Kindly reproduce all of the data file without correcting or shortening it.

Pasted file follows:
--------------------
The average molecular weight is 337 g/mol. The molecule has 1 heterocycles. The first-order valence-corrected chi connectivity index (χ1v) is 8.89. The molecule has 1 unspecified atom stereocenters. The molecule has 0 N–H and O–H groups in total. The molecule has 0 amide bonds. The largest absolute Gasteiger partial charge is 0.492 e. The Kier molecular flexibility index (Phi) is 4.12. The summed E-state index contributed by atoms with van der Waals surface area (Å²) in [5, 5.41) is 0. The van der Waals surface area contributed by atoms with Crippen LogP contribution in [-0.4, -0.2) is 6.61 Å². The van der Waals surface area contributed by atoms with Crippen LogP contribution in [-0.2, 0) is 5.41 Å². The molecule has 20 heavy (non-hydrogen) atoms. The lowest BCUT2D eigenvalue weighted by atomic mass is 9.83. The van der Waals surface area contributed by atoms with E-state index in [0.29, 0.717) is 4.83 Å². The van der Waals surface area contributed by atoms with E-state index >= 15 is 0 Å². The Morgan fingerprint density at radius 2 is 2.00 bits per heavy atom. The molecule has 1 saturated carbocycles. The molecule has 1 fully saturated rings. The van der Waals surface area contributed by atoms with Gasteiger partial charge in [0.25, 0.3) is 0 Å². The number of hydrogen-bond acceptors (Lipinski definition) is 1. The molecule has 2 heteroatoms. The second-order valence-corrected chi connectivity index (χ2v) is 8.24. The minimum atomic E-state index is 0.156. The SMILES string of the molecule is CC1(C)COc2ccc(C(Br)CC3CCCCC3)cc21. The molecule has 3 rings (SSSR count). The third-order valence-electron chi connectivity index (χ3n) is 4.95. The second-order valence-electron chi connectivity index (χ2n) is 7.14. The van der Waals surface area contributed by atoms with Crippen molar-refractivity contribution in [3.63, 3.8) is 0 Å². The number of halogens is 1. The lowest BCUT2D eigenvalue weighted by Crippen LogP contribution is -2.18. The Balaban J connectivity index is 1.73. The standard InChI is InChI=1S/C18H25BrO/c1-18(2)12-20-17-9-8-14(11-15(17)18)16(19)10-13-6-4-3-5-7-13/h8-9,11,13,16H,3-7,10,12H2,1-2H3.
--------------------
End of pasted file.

The average molecular weight is 337 g/mol. The molecule has 1 heterocycles. The first-order valence-corrected chi connectivity index (χ1v) is 8.89. The molecule has 1 unspecified atom stereocenters. The molecule has 0 N–H and O–H groups in total. The molecule has 0 amide bonds. The largest absolute Gasteiger partial charge is 0.492 e. The Kier molecular flexibility index (Phi) is 4.12. The summed E-state index contributed by atoms with van der Waals surface area (Å²) in [5, 5.41) is 0. The van der Waals surface area contributed by atoms with Crippen LogP contribution in [-0.4, -0.2) is 6.61 Å². The van der Waals surface area contributed by atoms with Crippen LogP contribution in [-0.2, 0) is 5.41 Å². The molecule has 20 heavy (non-hydrogen) atoms. The lowest BCUT2D eigenvalue weighted by atomic mass is 9.83. The van der Waals surface area contributed by atoms with E-state index in [0.29, 0.717) is 4.83 Å². The van der Waals surface area contributed by atoms with E-state index >= 15 is 0 Å². The Morgan fingerprint density at radius 2 is 2.00 bits per heavy atom. The molecule has 1 saturated carbocycles. The molecule has 1 fully saturated rings. The van der Waals surface area contributed by atoms with Gasteiger partial charge in [0.25, 0.3) is 0 Å². The number of hydrogen-bond acceptors (Lipinski definition) is 1. The molecule has 2 heteroatoms. The second-order valence-corrected chi connectivity index (χ2v) is 8.24. The minimum atomic E-state index is 0.156. The SMILES string of the molecule is CC1(C)COc2ccc(C(Br)CC3CCCCC3)cc21. The molecule has 3 rings (SSSR count). The third-order valence-electron chi connectivity index (χ3n) is 4.95. The second-order valence-electron chi connectivity index (χ2n) is 7.14. The van der Waals surface area contributed by atoms with Crippen molar-refractivity contribution in [3.63, 3.8) is 0 Å². The number of halogens is 1. The lowest BCUT2D eigenvalue weighted by Crippen LogP contribution is -2.18. The Balaban J connectivity index is 1.73. The standard InChI is InChI=1S/C18H25BrO/c1-18(2)12-20-17-9-8-14(11-15(17)18)16(19)10-13-6-4-3-5-7-13/h8-9,11,13,16H,3-7,10,12H2,1-2H3.